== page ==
Thanks to a huge decision out of the Sixth Circuit, your email and the Fourth Amendment just got better acquainted. The police need to get a warrant to take a peek at the contents of someone’s inbox, writes Judge Danny Boggs — once rumored to be on the SCOTUS shortlist — in the court’s opinion (PDF, via a thrilled EFF).
The court says that the 1986 Stored Communications Act, which grants law enforcement access to email older than 180 days old with a simple subpoena or court order, is unconstitutional, since it enables the police to conduct unreasonable searches.
“This is a very big deal,” writes law professor Paul Ohm. “[T]his is the opinion privacy activists and many legal scholars, myself included, have been waiting and calling for, for more than a decade. It may someday be seen as a watershed moment in the extension of our Constitutional rights to the Internet.”
The case that led to the decision dealt with extensions of a different variety. The defendant that challenged the po-po’s warrantless search of his email is Steven Warshak, the mastermind behind Enzyte, a questionable herbal supplement purported to increase the size of a man’s erection. Sometimes, new constitutional protections pop out of the strangest places…
Sex — or the promise of making it better, in this case — sells. In 2004, Warshak’s company did $250 million in sales, thanks mainly to its stimulating supplement. A good part of its growth in popularity was thanks to late-night television commercials featuring “Smilin’ Bob.” “The ‘Smilin’ Bob’ commercials were rife with innuendo and implied that users of Enzyte would become the envy of the neighborhood,” according to the opinion.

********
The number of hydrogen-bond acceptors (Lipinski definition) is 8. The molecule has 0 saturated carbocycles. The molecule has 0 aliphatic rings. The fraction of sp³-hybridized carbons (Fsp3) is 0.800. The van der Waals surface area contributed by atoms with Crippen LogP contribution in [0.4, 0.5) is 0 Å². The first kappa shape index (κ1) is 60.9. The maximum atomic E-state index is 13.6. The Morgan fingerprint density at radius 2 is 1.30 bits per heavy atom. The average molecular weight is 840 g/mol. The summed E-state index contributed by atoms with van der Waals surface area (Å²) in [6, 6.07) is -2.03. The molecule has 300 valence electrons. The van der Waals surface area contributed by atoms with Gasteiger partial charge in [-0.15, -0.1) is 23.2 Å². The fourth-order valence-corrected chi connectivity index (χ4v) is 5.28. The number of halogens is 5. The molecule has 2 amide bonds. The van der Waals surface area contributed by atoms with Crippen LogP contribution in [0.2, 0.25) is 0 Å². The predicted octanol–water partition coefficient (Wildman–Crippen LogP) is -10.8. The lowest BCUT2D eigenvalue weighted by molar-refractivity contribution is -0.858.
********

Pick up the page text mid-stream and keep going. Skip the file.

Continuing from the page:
In case you didn’t spend much time watching late night programs on Spike, here’s one of the commercials:
Intrigued? You can still get this stuff on Amazon.
Unfortunately, Warshak and his employees were making too hard a sell with Enzyte — by deceiving consumers with false claims about the scientific evidence that Enzyte worked and by forcing big, two-month packages on customers when they requested free samples.
Warshak had an evil but brilliant way to avoid giving out refunds when customers complained. The company required a notarized document from dissatisfied (and presumably dissatisfying) customers, saying there had been “no size increase.” “The admittedly ingenious idea behind the policy was that nobody ‘would actually go and have anything notarized that said that they had a small penis,'” wrote Boggs in the opinion.
For more innuendo-laced commentary, read on at Forbes.com.
Kashmir Hill is an editor emeritus at Above the Law. She’s now at Forbes writing about privacy, and the lack thereof, in the digital age.